Calcific tendinitis is characterised by deposition of calcium in your rotator cuff. Calcium buildup in this area can restrict shoulder movements, as well as cause pain and discomfort.
Who is Effected
Calcific tendinitis is one of the most common cause of shoulder pain. It mostly effects people performing more overhead motions, such as heavy weight lifting, or sports like basketball or tennis. This condition is typically seen in adults between 40 and 60 years of age. Women are more commonly affected than men.
Though shoulder pain is the most common symptom in calcific tendinitis, about one-third of people may not experience any noticeable symptoms. Some may find that they're unable to move their arm, others may experience disturbed sleep, due to severe pain.
What Causes this Condition?
- Abnormal cell growth
- Abnormal thyroid activity
- Bodily production of anti-inflammatory agents
- Metabolic diseases such as diabetes
After your physical examination, doctor may likely recommend imaging tests to look for any calcium deposits or other abnormalities.
- An X-ray can reveal larger deposits, and an ultrasound can help your doctor locate smaller deposits that the X-ray missed.
Most cases of calcific tendinitis can be treated conservatively. In mild cases, your doctor may recommend a mix of medication along with physiotherapy or a nonsurgical procedure.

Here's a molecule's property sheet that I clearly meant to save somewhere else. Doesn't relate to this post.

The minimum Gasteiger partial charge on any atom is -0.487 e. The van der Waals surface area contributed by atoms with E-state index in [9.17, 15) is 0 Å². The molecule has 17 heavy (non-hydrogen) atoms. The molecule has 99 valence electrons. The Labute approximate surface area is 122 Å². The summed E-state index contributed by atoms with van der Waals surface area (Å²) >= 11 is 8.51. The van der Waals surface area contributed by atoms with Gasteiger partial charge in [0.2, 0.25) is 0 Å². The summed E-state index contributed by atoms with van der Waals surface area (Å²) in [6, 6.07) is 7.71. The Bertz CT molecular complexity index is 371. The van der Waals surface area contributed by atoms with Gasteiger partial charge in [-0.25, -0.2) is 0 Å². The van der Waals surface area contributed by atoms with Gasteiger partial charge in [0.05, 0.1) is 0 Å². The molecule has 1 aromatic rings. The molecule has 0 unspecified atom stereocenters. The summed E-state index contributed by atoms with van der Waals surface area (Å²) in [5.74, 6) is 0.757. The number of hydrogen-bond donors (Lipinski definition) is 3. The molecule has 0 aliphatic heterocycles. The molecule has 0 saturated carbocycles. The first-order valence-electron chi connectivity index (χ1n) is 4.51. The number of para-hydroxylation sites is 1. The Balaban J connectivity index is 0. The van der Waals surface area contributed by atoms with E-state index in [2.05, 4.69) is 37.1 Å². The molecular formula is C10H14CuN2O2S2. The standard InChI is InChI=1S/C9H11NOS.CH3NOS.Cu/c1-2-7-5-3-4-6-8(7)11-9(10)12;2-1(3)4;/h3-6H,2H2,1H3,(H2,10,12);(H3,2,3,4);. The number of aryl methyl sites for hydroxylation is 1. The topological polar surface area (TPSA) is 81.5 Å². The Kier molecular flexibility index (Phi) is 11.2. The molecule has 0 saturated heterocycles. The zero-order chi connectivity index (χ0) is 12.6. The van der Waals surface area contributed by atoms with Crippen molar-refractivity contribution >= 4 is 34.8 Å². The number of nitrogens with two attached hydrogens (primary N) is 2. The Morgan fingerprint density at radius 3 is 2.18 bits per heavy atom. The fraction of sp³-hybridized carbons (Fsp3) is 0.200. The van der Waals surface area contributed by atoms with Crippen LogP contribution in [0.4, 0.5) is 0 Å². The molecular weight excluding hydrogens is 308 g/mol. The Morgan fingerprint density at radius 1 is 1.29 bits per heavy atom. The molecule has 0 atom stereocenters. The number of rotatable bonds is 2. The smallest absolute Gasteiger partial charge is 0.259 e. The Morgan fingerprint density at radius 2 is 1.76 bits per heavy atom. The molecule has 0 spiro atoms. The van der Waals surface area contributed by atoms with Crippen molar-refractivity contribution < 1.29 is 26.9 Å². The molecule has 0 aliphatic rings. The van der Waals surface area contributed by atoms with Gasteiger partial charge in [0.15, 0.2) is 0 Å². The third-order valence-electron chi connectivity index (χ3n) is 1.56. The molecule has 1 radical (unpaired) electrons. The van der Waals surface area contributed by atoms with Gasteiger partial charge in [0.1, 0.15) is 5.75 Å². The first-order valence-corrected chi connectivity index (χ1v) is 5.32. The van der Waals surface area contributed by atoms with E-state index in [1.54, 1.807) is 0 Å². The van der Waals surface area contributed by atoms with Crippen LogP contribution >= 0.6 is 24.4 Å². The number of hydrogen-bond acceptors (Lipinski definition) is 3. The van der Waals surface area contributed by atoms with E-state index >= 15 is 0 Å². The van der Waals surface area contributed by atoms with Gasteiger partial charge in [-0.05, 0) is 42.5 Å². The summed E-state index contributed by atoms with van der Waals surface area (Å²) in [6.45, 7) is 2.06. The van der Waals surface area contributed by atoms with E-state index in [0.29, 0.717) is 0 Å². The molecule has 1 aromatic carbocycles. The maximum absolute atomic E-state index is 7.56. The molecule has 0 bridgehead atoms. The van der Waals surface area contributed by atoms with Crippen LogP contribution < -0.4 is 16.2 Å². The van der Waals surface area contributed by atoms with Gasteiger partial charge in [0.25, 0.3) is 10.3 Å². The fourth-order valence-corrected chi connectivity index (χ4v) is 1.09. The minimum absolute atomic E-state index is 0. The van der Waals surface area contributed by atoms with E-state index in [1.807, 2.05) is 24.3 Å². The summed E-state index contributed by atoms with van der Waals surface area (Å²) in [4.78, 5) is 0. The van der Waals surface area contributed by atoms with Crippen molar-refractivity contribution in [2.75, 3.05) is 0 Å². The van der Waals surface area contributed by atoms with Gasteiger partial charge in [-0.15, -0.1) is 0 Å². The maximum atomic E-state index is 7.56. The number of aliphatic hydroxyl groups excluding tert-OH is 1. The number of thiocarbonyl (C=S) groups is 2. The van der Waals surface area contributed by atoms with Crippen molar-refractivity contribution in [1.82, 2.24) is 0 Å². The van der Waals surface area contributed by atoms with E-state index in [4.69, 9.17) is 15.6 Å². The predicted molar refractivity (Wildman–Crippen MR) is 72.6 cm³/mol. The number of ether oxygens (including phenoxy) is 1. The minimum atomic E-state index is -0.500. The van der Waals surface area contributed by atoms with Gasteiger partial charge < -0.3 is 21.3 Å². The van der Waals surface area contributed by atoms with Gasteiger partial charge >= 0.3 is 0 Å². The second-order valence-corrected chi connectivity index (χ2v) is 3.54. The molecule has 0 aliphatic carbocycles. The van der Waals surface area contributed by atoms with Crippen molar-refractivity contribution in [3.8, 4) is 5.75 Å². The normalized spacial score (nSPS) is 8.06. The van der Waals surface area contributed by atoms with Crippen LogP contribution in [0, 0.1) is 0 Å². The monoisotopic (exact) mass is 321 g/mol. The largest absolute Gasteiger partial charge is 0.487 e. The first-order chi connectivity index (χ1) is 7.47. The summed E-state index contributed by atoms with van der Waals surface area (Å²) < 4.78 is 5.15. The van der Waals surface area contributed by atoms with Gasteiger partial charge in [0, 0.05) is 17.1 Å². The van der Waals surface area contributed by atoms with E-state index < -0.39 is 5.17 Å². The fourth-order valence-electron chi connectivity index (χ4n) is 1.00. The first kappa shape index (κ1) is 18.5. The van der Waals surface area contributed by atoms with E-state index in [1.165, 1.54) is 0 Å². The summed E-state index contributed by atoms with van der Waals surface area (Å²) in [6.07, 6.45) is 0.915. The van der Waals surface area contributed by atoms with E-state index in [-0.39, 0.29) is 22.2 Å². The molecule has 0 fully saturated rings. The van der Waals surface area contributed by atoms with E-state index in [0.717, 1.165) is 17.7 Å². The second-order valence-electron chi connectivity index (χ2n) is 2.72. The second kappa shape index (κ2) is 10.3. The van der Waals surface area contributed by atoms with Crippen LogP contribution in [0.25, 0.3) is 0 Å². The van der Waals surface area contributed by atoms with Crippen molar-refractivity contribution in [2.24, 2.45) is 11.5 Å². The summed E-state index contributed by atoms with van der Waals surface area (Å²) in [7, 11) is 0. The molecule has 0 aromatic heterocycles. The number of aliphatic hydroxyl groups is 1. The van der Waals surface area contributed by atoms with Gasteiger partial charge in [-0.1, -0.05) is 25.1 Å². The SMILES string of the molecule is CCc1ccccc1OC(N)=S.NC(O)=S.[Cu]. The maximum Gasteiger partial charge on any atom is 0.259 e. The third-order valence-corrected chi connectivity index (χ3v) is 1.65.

Nonsteroidal anti-inflammatory drugs (NSAIDs) are considered to be the first line of treatment.
In mild-to-moderate cases, we recommend one of the following procedures.
Extracorporeal shock-wave therapy (ESWT)
Radial shock-wave therapy (RSWT)
Percutaneous needling: This therapy is more invasive than other nonsurgical methods. After injecting local anaesthesia to the area, a needle is used to make small holes in your skin. This will allow to manually remove the deposit. This may be done under ultrasound guidance to help the needle move into the correct position.
About 10 percent of patients will require surgery to remove the calcium deposit.
An incision in the skin is made directly above the deposit's location and deposit is removed manually.
If arthroscopic surgery is performed, doctor will make a small incision and insert a tiny camera. The camera will guide the surgical tool in removal of the deposit.
Your recovery period will depend on the size, location, and number of calcium deposits.
Rehabilitation without surgery
The physiotherapist will teach you a series of gentle range-of-motion exercises to help improve movement in the affected shoulder. Exercises such as the pendulum, with slight swinging of the arm, are often prescribed at first. Over time, you'll work up to limited range-of-motion, isometric, and light weight-bearing exercises.
Rehabilitation after surgery
Recovery time after surgery varies from person to person. In some patients, full recovery may take three months or longer. Recovery from arthroscopic surgery is generally quicker compared to open surgery.
After either open or arthroscopic surgery, you are advised to wear a sling for a few days to support and protect the shoulder.
You should also attend physiotherapy sessions for 6 to 8 weeks. Physical therapy usually begins with some stretching and very limited range-of-motion exercises. You will typically progress to some light weight-bearing activity in about four weeks time.